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Words 766

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In the second scenario BBBY would use its $400 million in excess cash and borrow the remaining funds until

Question 2 a) We will need to calculate the debt-to GDP ratio for each year separately in order to compute the total accumulation.

The following equations and variables are used in question a)

∆b=g-t+r-y* b g-t=2 i=3 π=1 r=i-π=3-1=2 y=1 b=0,9 (=90%)

Year 1

∆b=2+2-1* 0,9=2,9 byear 1=90+2,9=92,9

Year 2

∆b=2+2-1* 0,929=2,929 byear 2=92,9+2,929=95,829

Year 3

∆b=2+2-1* 0,95829=2,95829 byear 3=95,829+2,95829=98,78729

Year 4

∆b=2+2-1* 0,9878729=2,9878729 byear 4=98,78729+2,9878729=101,7751629

Year 5

∆b=2+2-1* 1,017751629=3,017751629 byear 5=101,7751629+3,017751629=104,792914529

Therefore, after 5 years the debt-to-GDP ratio will be equal to 104,8 % (rounded to one decimal) b) The debt is not sustainable. The criteria to test whether debt is sustainable is as follows:

∆b=g-t+r-y* b=0

Plotting in the known variables results in the following:

∆b=2+2-1* b=2+b= 0

Solving for b gives the following: b= -2

Therefore, the initial debt should be -200% (so surplus) in order to maintain a sustainable debt. c) If the nominal interest rate rises to 10%, it would imply that the real interest rate is as follows:

r=i-π=10-π

Therefore, we know that:

∆b=g-t+r-y* b=2+10-π-1*0,9=2+9-π*0,9

The criteria to maintain a sustainable debt is as follows:

∆b=0

This implies that

∆b= 2+9-π*0,9=0 Solving for inflation results in the following: π ≈11,22

The conclusion is thus that debt in this scenario will only remain sustainable if the real rate of interest is negative (since the rate of inflation is higher that the nominal interest rate). d) I believe the question is rather whether both policies could cooperate, which according to me is not possible since fiscal policy is usually directed at increasing output and income whereas the primary goal of monetary policies is to maintain a low level of inflation. Therefore, both policies cannot cooperate.

* A dummy variable is a variable that takes on two values, usually 0 or 1. * I avoid here the notation N for sample size, which you know from your statistics course. There, N is reserved for population size. Usually the population size is not defined (we simple do not know it). In many economic publications N is used as the sample size. * What a histograms does is count the number of observations in certain intervals and display the result graphically * E(x) is the expected value (weighted average of all its values) or expectation of x The rth central moment is defined as: E(x−E(x))r,r=1,2,3,... They characterize populations or population distributions. * First moment Population mean (r = 1: E(x1)=E(x)) [Do not confuse with first central moment, which is always one (=1)] * Second central moment Variance E(x−E(x))2 * Third central moment Related to skewness of distribution * Positively skewed = Tail extending to right * Negatively skewed = Tail extending to left * Fourth central moment Related to the kurtosis (= any measure for peakedness for the distribution of a real random variable) * If we multiply each xi in a series with k , then you can also multiply the total summation of xi with k * E(x)=∑all possible x x⋅P( x) [=population mean/first moment of discrete random variables/mean] * E(g(x))≠g( E(x)) [This only holds when g(x) is a linear function] * The continuous variable z can take an indefinite (uncountable) number of different values, therefore P(z) = 0. Hence, we have to rely on a density function. * The following requirements apply to a probability density function f(x) whose range is a ≤ x ≤ b. * f(x) ≥ 0 for all x between a and b * The total area under the curve between a and b is 1.0 * Vertical axis of probability density function = density * Density = Frequency/Class width (Just like a histogram) * The area under the probability density function corresponds to probability, not the vertical axis! * Expected value of continuous variable:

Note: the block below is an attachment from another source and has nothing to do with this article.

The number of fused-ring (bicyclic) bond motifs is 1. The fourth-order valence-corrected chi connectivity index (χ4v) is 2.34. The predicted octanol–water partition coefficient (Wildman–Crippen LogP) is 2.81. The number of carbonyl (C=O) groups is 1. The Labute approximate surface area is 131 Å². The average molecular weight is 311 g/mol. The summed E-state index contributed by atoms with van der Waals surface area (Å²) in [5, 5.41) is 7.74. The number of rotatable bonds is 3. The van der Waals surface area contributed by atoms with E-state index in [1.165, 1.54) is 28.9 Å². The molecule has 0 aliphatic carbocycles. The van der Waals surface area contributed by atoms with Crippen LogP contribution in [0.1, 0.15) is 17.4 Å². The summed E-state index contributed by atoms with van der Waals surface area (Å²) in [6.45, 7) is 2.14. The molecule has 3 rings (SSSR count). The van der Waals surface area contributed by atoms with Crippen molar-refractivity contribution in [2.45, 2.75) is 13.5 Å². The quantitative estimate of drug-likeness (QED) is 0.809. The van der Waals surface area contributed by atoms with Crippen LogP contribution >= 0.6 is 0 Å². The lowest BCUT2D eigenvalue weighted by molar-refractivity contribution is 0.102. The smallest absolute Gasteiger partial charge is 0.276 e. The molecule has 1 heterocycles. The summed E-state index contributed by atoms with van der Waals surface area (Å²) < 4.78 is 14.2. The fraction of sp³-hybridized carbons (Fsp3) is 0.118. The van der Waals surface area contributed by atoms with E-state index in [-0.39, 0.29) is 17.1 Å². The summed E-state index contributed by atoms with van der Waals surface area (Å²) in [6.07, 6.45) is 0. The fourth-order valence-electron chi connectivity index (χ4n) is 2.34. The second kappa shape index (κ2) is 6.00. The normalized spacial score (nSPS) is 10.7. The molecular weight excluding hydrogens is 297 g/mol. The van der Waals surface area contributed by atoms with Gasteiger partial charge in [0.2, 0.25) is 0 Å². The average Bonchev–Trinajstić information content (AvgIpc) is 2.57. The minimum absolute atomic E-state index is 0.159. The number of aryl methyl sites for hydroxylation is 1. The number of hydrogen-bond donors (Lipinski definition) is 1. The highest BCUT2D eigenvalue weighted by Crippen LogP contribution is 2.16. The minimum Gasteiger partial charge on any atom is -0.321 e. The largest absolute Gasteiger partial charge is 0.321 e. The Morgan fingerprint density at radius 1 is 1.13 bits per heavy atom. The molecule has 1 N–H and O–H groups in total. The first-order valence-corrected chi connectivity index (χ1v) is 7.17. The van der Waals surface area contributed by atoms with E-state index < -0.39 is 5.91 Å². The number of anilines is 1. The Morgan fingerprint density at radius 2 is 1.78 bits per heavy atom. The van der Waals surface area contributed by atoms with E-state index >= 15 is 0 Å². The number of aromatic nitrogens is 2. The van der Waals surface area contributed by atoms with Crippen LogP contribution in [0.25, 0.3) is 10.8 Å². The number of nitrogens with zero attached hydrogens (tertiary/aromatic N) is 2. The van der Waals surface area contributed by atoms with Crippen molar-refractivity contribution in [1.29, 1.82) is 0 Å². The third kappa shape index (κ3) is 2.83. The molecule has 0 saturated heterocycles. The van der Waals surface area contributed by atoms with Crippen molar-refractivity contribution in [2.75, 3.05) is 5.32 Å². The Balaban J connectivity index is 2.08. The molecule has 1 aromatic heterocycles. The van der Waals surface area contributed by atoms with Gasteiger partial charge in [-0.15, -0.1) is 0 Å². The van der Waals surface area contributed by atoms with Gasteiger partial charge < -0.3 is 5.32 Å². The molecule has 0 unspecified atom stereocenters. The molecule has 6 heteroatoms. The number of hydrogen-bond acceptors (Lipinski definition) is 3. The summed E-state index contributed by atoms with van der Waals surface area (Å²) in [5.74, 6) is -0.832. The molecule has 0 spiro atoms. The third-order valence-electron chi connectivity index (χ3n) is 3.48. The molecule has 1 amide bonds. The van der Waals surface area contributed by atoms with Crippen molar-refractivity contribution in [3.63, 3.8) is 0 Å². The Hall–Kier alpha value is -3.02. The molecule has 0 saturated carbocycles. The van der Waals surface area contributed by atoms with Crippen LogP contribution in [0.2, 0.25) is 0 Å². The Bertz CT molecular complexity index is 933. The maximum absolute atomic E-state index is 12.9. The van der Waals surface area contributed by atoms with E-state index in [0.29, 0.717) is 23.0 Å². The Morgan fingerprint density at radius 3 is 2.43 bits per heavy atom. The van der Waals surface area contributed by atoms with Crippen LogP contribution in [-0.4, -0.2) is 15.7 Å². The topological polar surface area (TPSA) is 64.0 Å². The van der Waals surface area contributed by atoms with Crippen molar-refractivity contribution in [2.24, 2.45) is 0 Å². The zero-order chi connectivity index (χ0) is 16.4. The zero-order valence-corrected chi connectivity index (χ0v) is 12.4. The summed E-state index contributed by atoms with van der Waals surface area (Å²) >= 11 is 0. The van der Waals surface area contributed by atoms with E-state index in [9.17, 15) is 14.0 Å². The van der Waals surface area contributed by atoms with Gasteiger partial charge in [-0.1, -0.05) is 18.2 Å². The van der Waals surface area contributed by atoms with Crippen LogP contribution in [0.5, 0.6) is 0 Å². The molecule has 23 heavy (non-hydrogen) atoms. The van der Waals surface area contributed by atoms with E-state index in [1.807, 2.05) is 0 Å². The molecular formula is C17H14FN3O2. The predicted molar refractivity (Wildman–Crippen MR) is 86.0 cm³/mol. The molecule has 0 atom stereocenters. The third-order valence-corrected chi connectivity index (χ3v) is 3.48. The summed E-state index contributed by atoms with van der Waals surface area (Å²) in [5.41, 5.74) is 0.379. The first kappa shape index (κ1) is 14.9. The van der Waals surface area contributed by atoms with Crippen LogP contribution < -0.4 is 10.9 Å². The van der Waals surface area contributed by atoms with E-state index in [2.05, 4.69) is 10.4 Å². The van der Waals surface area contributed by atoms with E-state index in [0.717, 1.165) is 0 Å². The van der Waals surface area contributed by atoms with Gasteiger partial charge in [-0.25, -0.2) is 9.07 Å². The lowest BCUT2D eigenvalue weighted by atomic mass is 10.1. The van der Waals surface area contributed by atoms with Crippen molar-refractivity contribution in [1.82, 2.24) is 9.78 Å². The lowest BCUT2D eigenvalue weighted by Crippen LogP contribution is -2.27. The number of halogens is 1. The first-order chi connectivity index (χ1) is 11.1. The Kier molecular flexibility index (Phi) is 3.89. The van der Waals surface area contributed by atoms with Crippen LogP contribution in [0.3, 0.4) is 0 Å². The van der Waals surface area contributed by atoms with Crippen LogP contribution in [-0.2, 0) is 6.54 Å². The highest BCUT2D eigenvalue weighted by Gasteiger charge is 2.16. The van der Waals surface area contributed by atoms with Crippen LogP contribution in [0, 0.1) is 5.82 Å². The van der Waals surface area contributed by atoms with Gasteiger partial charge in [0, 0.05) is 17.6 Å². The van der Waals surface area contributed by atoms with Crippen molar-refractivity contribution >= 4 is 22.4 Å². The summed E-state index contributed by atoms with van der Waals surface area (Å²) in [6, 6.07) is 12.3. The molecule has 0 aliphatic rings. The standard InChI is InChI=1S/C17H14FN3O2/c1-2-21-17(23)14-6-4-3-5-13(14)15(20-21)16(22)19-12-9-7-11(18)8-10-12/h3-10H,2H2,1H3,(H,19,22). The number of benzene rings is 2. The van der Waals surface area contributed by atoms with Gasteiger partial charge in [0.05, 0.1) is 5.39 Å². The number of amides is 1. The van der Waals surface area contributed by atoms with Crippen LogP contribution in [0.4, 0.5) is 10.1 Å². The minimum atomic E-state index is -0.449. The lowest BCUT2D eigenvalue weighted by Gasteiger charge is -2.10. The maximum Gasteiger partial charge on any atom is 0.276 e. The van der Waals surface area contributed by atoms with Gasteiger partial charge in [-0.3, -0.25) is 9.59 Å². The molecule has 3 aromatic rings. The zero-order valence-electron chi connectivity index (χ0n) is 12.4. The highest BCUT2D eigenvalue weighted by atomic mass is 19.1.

* The expectation of a function, day g(z)…...

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